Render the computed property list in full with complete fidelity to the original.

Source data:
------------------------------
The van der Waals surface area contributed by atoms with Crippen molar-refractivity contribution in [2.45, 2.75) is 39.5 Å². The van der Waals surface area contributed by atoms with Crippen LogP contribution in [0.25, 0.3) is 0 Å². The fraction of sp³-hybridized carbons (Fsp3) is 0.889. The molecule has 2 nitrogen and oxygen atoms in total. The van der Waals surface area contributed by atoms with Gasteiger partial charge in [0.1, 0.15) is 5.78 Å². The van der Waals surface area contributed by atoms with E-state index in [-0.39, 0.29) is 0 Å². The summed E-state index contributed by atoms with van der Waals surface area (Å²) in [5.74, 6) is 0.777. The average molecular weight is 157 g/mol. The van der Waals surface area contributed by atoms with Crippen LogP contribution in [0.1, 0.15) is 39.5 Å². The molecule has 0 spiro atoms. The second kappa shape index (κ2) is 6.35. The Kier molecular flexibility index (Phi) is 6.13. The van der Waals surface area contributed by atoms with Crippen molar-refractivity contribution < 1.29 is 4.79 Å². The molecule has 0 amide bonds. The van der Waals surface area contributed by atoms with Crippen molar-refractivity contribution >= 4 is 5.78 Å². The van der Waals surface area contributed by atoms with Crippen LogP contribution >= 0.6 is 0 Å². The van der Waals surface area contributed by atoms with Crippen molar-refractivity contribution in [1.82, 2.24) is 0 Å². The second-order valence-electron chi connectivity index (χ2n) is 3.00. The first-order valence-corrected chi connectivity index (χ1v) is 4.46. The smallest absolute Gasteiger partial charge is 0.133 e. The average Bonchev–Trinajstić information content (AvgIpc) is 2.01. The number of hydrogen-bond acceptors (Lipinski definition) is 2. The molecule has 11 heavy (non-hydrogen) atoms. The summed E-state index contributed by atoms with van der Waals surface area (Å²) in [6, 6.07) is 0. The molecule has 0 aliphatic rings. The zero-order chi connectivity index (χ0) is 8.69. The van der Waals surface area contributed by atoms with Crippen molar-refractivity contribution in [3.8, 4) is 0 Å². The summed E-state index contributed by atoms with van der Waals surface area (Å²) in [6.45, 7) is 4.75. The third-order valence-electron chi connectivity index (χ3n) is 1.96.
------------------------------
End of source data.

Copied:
The van der Waals surface area contributed by atoms with Crippen molar-refractivity contribution in [2.45, 2.75) is 39.5 Å². The van der Waals surface area contributed by atoms with Crippen LogP contribution in [0.25, 0.3) is 0 Å². The fraction of sp³-hybridized carbons (Fsp3) is 0.889. The molecule has 2 nitrogen and oxygen atoms in total. The van der Waals surface area contributed by atoms with Gasteiger partial charge in [0.1, 0.15) is 5.78 Å². The van der Waals surface area contributed by atoms with E-state index in [-0.39, 0.29) is 0 Å². The summed E-state index contributed by atoms with van der Waals surface area (Å²) in [5.74, 6) is 0.777. The average molecular weight is 157 g/mol. The van der Waals surface area contributed by atoms with Crippen LogP contribution in [0.1, 0.15) is 39.5 Å². The molecule has 0 spiro atoms. The second kappa shape index (κ2) is 6.35. The Kier molecular flexibility index (Phi) is 6.13. The van der Waals surface area contributed by atoms with Crippen molar-refractivity contribution < 1.29 is 4.79 Å². The molecule has 0 amide bonds. The van der Waals surface area contributed by atoms with Crippen molar-refractivity contribution >= 4 is 5.78 Å². The van der Waals surface area contributed by atoms with Crippen LogP contribution >= 0.6 is 0 Å². The van der Waals surface area contributed by atoms with Crippen molar-refractivity contribution in [1.82, 2.24) is 0 Å². The second-order valence-electron chi connectivity index (χ2n) is 3.00. The first-order valence-corrected chi connectivity index (χ1v) is 4.46. The smallest absolute Gasteiger partial charge is 0.133 e. The average Bonchev–Trinajstić information content (AvgIpc) is 2.01. The number of hydrogen-bond acceptors (Lipinski definition) is 2. The molecule has 11 heavy (non-hydrogen) atoms. The summed E-state index contributed by atoms with van der Waals surface area (Å²) in [6, 6.07) is 0. The molecule has 0 aliphatic rings. The zero-order chi connectivity index (χ0) is 8.69. The van der Waals surface area contributed by atoms with Crippen molar-refractivity contribution in [3.8, 4) is 0 Å². The summed E-state index contributed by atoms with van der Waals surface area (Å²) in [6.45, 7) is 4.75. The third-order valence-electron chi connectivity index (χ3n) is 1.96.